"New technologies and medical treatments have complicated questions such as how to determine the moment when someone has died. The result is a failure to establish consensus on the definition of death and the criteria by which the moment of death is determined. This creates confusion and disagreement not only among medical, legal, and insurance professionals but also within families faced with difficult decisions concerning their loved ones."
Veatch and Ross argue that the definition of death is not a scientific question but a social one rooted in religious, philosophical, or social beliefs. Drawing on history and recent court cases, the authors detail three potential definitions of death--the whole-brain concept; the circulatory, or somatic, concept; and the higher-brain concept. Because no one definition of death commands majority support, it creates a major public policy problem. The authors cede that society needs a default definition to proceed in certain cases, like those involving organ transplantation. But they also argue the decision-making process must give individuals the space to choose among plausible definitions of death according to personal beliefs.
1. Defining Death: An Introduction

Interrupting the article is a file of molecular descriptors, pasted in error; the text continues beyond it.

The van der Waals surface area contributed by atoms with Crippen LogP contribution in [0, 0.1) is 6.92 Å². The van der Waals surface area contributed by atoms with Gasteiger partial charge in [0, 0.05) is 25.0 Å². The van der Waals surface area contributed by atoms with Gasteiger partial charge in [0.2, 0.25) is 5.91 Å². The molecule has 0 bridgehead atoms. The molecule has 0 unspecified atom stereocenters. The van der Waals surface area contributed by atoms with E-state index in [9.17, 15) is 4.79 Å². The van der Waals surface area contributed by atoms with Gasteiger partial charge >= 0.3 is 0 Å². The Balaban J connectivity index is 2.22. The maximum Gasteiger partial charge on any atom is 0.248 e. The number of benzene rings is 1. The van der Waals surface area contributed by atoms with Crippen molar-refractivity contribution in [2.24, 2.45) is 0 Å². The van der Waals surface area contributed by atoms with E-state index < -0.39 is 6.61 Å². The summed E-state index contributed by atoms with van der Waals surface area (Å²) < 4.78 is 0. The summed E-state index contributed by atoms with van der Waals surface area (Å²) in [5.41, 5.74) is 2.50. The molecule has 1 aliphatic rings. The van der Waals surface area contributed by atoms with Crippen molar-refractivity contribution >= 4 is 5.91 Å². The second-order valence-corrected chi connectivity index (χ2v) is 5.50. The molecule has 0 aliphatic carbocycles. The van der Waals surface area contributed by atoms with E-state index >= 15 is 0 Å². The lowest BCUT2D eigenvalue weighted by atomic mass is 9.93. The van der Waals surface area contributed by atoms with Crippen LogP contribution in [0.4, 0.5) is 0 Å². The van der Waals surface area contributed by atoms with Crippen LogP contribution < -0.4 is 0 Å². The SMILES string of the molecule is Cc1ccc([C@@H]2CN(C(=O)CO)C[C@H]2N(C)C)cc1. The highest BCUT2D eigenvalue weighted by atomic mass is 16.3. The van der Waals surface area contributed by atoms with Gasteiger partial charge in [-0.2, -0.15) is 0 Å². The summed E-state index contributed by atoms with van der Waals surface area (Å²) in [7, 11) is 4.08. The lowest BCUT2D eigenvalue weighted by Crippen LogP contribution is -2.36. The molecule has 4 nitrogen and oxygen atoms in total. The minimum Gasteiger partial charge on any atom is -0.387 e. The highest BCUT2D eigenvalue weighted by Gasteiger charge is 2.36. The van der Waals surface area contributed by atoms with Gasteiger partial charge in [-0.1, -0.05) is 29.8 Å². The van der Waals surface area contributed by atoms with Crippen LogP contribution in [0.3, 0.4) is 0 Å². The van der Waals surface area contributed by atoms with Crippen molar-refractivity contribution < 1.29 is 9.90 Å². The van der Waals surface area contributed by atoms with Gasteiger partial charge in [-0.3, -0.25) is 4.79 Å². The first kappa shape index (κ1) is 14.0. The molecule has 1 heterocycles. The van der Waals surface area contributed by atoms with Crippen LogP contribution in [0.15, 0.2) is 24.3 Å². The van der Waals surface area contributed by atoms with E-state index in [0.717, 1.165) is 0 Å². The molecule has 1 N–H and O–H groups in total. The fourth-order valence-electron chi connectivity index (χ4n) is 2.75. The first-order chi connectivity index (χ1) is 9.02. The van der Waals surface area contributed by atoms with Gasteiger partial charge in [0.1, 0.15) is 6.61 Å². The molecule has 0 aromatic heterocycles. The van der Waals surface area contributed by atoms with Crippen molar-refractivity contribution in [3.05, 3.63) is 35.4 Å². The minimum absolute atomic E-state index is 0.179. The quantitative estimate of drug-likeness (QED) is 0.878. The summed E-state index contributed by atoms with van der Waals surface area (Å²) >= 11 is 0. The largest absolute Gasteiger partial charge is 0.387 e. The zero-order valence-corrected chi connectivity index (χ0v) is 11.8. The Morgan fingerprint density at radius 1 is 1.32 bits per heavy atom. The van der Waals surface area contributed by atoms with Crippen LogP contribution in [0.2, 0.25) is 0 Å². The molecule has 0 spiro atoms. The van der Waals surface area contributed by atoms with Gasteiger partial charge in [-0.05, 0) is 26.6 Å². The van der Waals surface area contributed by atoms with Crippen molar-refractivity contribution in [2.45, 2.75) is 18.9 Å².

The Emergence of the Controversy
Three Groups of Definitions
The Emergence of a Uniform Brain-oriented Definition
Irreversible vs. Permanent Loss of Function
Defining Death and Transplanting Organs
The Structure of the Book
2. The Dead Donor Rule and the Concept of Death
The Dead Donor Rule
Candidates for a Concept of "Death"
The Public Policy Question
3. The Whole-Brain Concept of Death
The Case for the Whole-Brain Concept
Criteria for the Destruction of All Brain Functions
Problems with the Whole-Brain Definition: Case Reports
Problems with the Whole-Brain Definition: The Alternatives
4. The Circulatory, or Somatic, Concept of Death
Two Measurements of Death
Circulatory Death and Organ Procurement
The DCD Protocols
Shewmon's Somatic Concept
The Two Definitions of the US President's Council on Bioethics
5. The Higher-Brain Concept of Death
Which Brain Functions Are Critical?
Altered States of Consciousness: A Continuum
Measuring Loss of Higher-brain Function
The Legal Status of Death
6. The Conscience Clause: How Much Individual Choice Can Our Society Tolerate in Defining Death?
The Present State of the Law
Concepts, Criteria, and the Role of Value Pluralism
Explicit Patient Choice, Substituted Judgment, and Best Interest
Limits on the Range of Discretion
The Problem of Order: Objections to a Conscience Clause
Implementation of a Conscience Clause
7. Crafting a New Definition of Death Law
Incorporating the Higher-brain Notion
The Conscience Clause
Clarification of the Concept of "Irreversibility"
A Proposed New Definition of Death for Public Policy Purposes